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New research shows how to reduce pensioner poverty
New research from Age UK and the Pensions Policy Institute maps out the fastest way to reduce pensioner poverty by projecting the effect different government policies will have on older people.
One in six pensioners (1.8 million) still live in poverty and although numbers have been falling over the last three decades in the UK, figures show that since 2005 levels have remained steady. The PPI research shows that if the current policies remain in place including the 'triple lock' guarantee then the percentage of pensioners living in poverty will fall to 14% in 2017 and 11% by 2025.
Government proposals for a single tier state pension for future pensioners would cut pensioner poverty rate to 10% by 2025. However, other policies changes would be effective in reducing poverty rates much further – if the flat rate pension was introduced for all pensioners then the PPI predicts that the percentage living in poverty will fall to 9% in 2017 and 7% by 2025. Full take-up of means-tested benefits would also have a major impact bringing poverty down to around 6% by 2025 but is very hard to achieve.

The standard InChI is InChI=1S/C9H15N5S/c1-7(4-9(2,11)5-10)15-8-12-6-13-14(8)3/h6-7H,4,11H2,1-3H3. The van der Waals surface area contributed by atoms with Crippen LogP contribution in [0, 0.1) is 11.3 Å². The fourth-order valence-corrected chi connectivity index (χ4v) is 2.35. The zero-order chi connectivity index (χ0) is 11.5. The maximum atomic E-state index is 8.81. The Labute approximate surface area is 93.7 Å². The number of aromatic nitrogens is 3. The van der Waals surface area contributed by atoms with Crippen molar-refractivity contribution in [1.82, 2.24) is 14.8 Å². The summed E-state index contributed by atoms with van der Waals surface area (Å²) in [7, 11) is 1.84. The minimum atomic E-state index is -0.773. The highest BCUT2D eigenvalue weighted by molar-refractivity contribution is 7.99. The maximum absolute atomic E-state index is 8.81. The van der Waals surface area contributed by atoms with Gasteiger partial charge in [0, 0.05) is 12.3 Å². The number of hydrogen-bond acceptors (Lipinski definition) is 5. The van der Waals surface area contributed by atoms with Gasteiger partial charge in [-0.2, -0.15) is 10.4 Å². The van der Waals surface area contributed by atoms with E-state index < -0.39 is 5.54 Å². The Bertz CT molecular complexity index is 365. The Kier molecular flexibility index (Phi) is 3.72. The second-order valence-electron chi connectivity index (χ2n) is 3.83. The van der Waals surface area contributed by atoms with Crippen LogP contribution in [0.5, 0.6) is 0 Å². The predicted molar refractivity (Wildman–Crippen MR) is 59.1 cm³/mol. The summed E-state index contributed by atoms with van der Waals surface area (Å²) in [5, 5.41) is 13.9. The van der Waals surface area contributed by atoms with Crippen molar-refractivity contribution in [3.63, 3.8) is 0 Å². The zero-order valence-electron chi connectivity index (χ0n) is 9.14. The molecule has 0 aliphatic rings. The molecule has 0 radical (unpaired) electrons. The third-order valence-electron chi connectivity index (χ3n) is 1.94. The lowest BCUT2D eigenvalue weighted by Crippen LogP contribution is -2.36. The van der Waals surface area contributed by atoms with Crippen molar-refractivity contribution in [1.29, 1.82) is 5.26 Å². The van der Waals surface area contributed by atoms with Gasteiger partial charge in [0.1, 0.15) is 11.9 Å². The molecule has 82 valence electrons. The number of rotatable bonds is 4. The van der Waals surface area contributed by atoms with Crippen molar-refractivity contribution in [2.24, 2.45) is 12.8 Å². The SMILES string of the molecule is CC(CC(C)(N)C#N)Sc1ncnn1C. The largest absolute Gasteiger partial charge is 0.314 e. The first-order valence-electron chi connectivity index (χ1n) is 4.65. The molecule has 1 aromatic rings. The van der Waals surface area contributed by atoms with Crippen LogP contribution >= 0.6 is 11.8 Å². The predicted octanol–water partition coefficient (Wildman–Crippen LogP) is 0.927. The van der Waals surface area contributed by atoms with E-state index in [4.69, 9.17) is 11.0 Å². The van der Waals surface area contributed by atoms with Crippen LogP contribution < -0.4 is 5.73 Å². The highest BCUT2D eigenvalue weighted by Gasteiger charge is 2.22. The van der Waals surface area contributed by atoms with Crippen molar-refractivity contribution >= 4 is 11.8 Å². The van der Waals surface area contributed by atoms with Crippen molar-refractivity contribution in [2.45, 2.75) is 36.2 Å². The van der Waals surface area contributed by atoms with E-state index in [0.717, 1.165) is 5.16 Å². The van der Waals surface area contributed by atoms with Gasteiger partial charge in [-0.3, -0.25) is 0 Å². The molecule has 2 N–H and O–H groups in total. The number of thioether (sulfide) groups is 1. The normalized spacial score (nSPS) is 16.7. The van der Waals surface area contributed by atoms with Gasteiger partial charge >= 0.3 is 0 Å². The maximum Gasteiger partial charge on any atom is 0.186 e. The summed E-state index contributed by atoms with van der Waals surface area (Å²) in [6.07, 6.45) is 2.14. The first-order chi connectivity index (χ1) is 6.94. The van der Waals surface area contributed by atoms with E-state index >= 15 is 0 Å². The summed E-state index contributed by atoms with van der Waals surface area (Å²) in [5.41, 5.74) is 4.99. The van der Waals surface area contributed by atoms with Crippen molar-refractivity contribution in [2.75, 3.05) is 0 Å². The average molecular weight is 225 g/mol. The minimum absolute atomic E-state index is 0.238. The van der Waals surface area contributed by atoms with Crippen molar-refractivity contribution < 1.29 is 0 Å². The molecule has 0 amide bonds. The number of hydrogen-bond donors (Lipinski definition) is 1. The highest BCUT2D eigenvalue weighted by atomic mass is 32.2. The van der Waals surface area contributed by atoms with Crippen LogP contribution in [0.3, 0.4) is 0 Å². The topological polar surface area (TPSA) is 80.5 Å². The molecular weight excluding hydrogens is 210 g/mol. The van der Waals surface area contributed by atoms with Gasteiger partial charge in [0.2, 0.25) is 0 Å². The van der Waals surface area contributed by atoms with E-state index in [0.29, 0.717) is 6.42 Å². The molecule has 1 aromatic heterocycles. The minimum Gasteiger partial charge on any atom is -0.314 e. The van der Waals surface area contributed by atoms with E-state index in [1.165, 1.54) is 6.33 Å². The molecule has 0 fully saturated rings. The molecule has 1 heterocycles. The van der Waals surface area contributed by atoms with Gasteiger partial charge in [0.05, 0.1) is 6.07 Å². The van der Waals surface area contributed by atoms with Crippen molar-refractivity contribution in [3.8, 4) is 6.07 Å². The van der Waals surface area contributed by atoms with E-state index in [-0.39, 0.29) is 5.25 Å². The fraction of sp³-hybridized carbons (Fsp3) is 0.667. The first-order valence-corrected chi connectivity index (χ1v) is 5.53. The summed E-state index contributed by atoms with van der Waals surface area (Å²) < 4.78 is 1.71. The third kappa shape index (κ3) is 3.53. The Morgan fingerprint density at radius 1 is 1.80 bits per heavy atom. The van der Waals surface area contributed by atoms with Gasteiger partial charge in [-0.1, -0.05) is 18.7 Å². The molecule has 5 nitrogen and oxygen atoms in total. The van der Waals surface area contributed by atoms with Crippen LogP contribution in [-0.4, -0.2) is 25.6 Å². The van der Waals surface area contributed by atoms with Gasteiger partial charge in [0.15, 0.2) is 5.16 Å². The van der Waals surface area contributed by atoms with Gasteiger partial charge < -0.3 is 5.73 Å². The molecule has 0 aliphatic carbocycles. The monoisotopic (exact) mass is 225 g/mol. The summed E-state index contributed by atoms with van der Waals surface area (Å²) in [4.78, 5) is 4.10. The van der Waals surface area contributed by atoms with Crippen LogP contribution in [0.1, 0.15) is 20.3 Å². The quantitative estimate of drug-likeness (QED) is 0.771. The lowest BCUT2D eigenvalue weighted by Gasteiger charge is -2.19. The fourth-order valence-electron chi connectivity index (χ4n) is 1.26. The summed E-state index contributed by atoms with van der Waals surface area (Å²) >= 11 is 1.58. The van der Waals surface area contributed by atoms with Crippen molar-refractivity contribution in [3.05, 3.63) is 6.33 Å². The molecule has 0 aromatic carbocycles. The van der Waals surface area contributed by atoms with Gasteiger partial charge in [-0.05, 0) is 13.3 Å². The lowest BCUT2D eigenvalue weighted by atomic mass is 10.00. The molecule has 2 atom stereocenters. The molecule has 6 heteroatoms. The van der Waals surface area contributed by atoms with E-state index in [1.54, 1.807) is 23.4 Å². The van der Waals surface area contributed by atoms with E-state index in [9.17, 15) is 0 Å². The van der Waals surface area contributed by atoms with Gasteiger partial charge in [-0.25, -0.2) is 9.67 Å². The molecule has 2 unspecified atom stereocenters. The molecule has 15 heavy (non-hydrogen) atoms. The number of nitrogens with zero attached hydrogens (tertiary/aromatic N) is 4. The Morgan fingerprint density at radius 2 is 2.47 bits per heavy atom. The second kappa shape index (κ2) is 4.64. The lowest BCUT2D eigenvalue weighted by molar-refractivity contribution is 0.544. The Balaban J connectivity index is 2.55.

Michelle Mitchell, Charity Director of Age UK said:
'Despite being a wealthy country, an unacceptable number of people face a life of poverty. The triple lock is a great step forward for older people, but this research shows that the Government could reduce levels of pensioner poverty much faster through other changes such as introducing the flat rate pensions for all.
'The current pension system is bewildering in its complexity and many older people do not claim the means-tested benefits they are entitled to. We welcome Government proposals for a flat rate pension which is likely to reduce poverty over time and encourage saving for retirement by making it clear what you can expect to receive from the state. However, it is essential that the Government also introduces reforms to help current pensioners.'